paradigm

noun
par·​a·​digm | \ˈper-ə-ˌdīm, ˈpa-rə- also -ˌdim\

Definition of paradigm 

1 : example, pattern especially : an outstandingly clear or typical example or archetype … regard science as the paradigm of true knowledge. — G. C. J. Midgley

2 : an example of a conjugation or declension showing a word in all its inflectional forms

3 : a philosophical and theoretical framework of a scientific school or discipline within which theories, laws, and generalizations and the experiments performed in support of them are formulated the Freudian paradigm of psychoanalysis broadly : a philosophical or theoretical framework of any kind

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Other Words from paradigm

paradigmatic \ˌper-​ə-​dig-​ˈma-​tik, ˌpa-​rə-​ \ adjective
paradigmatically \ˌper-​ə-​dig-​ˈma-​ti-​k(ə-​)lē, ˌpa-​rə-​ \ adverb

Examples of paradigm in a Sentence

And the paradigm of a thing to be philosophical about is death. — Jim Holt, New York Times Book Review, 15 Feb. 2009 Such problems drive home a critical flaw in the paradigm of energy independence—namely, that energy isn't a zero-sum game anymore. — Paul Roberts, Mother Jones, May/June 2008 That the biomedical paradigm of single cause and single disease was a chimera was well understood by even its most vigorous advocates. — Allan M. Brandt, The Cigarette Century, 2007 Her recent book provides us with a new paradigm for modern biography. the Freudian paradigm of psychoanalysis a new study that challenges the current evolutionary paradigm
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Recent Examples on the Web

On the paradigm shifts that need to happen to protect survivors. Glamour, "The Women Who Took Down Larry Nassar on Life After the Ruling," 11 Nov. 2018 In this paradigm, agents are dumped into virtual world, and rewarded for some outcomes (like increasing their score) and penalized for others (like losing a life). James Vincent, The Verge, "How teaching AI to be curious helps machines learn for themselves," 1 Nov. 2018 Theranos wasn’t promising a better juicer, or a shift in the human resources paradigm. Brian Barrett, WIRED, "The Theranos Indictments Expose the Soul of Silicon Valley," 15 June 2018 While satiating our collective appetite for brushed-up brow texture, J.W.Anderson's harmonized hues offered a subtle but noteworthy shift in the contemporary above-eye paradigm. Calin Van Paris, Vogue, "The All-American Power Brow Is Back on the London Runway," 17 Feb. 2018 This makes especially dangerous the free-market logic of school choice, which operates in a paradigm of winners and losers rather than treating quality education as a universal public good with investments that intend to help all children. Clint Smith, The Atlantic, "The New Tax Law’s Subtle Subversion of Public Schools," 7 Feb. 2018 Because in choosing Uniqlo, Mr. Federer is effectively creating a new paradigm for a post-technical sports brand adventure. New York Times, "Roger Federer Wants to Win a New Game," 12 July 2018 Kuhn viewed this as fundamentally a language problem; old terms took on new meanings under the new paradigm. John Timmer, Ars Technica, "Gravitational waves and the slow pace of scientific revolutions," 30 June 2018 There’s an argument to be made that subjecting straight men to the same objectification everyone else has long lived with is not only fair play but in fact social progress, representing a new paradigm where no one identity group is overly centered. Spencer Kornhaber, The Atlantic, "What 'The Age of the Twink' Actually Means," 15 May 2018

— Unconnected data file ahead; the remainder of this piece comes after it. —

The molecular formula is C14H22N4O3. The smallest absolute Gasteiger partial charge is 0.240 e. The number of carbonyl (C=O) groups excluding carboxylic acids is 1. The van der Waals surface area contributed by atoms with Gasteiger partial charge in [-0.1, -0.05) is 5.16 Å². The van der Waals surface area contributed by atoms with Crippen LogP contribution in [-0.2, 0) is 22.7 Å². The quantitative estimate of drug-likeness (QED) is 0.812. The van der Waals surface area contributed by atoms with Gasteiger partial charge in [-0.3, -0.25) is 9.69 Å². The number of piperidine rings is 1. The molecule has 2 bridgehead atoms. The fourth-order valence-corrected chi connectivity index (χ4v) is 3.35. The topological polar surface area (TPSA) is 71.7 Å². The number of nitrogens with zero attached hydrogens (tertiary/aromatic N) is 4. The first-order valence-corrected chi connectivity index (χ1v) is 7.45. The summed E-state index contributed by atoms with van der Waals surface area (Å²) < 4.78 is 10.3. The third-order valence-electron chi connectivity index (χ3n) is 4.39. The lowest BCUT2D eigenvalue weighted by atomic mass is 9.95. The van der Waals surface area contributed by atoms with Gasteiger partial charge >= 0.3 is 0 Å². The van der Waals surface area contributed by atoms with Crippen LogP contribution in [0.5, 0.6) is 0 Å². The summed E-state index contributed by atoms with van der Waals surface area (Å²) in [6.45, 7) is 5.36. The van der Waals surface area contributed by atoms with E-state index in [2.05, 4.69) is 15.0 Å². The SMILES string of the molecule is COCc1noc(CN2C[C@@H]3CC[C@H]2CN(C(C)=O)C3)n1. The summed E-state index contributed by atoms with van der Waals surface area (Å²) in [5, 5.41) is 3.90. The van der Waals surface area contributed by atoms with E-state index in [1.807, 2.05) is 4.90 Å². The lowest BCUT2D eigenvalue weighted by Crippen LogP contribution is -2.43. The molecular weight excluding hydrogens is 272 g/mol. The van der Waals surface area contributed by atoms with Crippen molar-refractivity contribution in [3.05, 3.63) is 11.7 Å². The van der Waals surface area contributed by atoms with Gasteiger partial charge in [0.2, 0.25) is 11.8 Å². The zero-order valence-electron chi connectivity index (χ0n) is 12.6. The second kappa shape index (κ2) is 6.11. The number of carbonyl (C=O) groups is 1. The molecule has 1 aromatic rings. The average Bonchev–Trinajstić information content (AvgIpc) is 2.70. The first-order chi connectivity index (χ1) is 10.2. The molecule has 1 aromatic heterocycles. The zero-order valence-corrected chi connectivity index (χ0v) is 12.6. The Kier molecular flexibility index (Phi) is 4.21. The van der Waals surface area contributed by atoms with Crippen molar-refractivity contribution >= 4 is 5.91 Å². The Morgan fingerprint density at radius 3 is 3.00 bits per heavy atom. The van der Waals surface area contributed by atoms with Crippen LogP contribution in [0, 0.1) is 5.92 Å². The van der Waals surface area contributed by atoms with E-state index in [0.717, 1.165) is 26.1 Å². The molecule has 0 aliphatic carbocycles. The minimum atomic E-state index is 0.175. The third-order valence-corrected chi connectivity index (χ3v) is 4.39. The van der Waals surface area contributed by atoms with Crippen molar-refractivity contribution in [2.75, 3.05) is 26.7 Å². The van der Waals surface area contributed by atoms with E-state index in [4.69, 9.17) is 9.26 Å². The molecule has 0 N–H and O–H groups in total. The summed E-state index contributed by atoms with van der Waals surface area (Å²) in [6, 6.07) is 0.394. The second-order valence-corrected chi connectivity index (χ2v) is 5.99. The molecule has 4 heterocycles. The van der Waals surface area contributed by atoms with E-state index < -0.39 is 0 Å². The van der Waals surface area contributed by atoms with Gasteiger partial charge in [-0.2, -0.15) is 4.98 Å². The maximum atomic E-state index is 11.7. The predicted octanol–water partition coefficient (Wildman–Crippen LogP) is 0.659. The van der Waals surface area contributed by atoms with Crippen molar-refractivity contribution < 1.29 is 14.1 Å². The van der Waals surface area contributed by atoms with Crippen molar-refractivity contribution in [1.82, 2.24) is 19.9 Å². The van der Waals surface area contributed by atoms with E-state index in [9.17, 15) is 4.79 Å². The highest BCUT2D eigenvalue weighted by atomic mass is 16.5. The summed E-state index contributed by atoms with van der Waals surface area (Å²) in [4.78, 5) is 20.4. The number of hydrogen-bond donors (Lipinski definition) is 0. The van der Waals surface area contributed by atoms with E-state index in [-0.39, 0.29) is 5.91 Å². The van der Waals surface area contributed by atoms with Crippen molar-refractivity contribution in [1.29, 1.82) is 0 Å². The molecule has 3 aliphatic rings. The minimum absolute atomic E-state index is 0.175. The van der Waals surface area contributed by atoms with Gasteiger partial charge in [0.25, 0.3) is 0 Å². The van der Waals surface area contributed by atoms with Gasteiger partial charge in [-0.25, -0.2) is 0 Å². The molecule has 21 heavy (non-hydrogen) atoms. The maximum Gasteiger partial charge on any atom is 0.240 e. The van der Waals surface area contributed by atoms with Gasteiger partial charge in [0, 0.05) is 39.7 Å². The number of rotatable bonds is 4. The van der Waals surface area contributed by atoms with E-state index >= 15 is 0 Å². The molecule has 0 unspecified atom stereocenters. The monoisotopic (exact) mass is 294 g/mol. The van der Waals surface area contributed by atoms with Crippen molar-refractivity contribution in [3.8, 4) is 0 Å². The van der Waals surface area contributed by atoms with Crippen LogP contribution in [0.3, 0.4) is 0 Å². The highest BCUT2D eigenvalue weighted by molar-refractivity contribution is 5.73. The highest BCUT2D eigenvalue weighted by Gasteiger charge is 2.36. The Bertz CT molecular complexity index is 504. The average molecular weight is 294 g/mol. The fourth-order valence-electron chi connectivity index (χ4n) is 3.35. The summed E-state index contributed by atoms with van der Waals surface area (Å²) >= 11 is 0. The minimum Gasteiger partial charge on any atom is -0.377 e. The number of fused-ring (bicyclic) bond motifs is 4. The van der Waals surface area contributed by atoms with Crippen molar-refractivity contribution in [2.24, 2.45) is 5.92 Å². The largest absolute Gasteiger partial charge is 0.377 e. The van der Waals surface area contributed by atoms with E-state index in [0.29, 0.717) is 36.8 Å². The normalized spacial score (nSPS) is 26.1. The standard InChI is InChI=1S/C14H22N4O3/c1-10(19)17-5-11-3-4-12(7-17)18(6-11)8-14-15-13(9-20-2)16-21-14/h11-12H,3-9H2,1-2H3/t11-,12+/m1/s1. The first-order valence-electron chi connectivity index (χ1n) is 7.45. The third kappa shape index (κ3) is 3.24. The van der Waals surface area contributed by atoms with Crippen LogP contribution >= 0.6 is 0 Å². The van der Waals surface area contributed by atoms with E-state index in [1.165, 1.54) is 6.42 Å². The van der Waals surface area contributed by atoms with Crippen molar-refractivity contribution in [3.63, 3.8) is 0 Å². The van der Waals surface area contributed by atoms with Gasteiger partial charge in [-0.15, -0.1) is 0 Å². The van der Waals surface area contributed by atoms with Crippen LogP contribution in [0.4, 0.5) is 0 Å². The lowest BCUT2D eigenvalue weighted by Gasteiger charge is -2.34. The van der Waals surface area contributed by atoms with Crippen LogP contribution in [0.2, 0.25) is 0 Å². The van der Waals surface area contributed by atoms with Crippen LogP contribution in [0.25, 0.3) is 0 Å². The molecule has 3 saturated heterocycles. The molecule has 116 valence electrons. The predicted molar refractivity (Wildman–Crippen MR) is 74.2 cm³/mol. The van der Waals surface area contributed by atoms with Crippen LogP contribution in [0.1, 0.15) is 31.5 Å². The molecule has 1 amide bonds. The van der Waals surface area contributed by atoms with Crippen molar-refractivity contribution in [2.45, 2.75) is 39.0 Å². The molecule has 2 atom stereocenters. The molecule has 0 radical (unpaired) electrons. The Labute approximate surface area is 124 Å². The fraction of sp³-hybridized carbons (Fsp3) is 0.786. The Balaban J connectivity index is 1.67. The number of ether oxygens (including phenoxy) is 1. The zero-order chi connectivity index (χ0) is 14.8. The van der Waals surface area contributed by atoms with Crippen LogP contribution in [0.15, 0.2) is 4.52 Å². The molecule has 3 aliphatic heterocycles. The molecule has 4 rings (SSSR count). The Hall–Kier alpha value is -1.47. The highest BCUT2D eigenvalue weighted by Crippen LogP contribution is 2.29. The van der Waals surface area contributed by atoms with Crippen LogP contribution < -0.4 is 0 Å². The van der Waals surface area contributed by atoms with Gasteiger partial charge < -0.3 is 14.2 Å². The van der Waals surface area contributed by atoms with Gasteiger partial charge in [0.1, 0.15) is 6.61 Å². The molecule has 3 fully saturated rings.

These example sentences are selected automatically from various online news sources to reflect current usage of the word 'paradigm.' Views expressed in the examples do not represent the opinion of Merriam-Webster or its editors. Send us feedback.

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First Known Use of paradigm

15th century, in the meaning defined at sense 1

History and Etymology for paradigm

Late Latin paradigma, from Greek paradeigma, from paradeiknynai to show side by side, from para- + deiknynai to show — more at diction

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Statistics for paradigm

Last Updated

27 Nov 2018

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Time Traveler for paradigm

The first known use of paradigm was in the 15th century

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More Definitions for paradigm

paradigm

noun

English Language Learners Definition of paradigm

: a model or pattern for something that may be copied

: a theory or a group of ideas about how something should be done, made, or thought about

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More from Merriam-Webster on paradigm

Spanish Central: Translation of paradigm

Nglish: Translation of paradigm for Spanish Speakers

Britannica English: Translation of paradigm for Arabic Speakers

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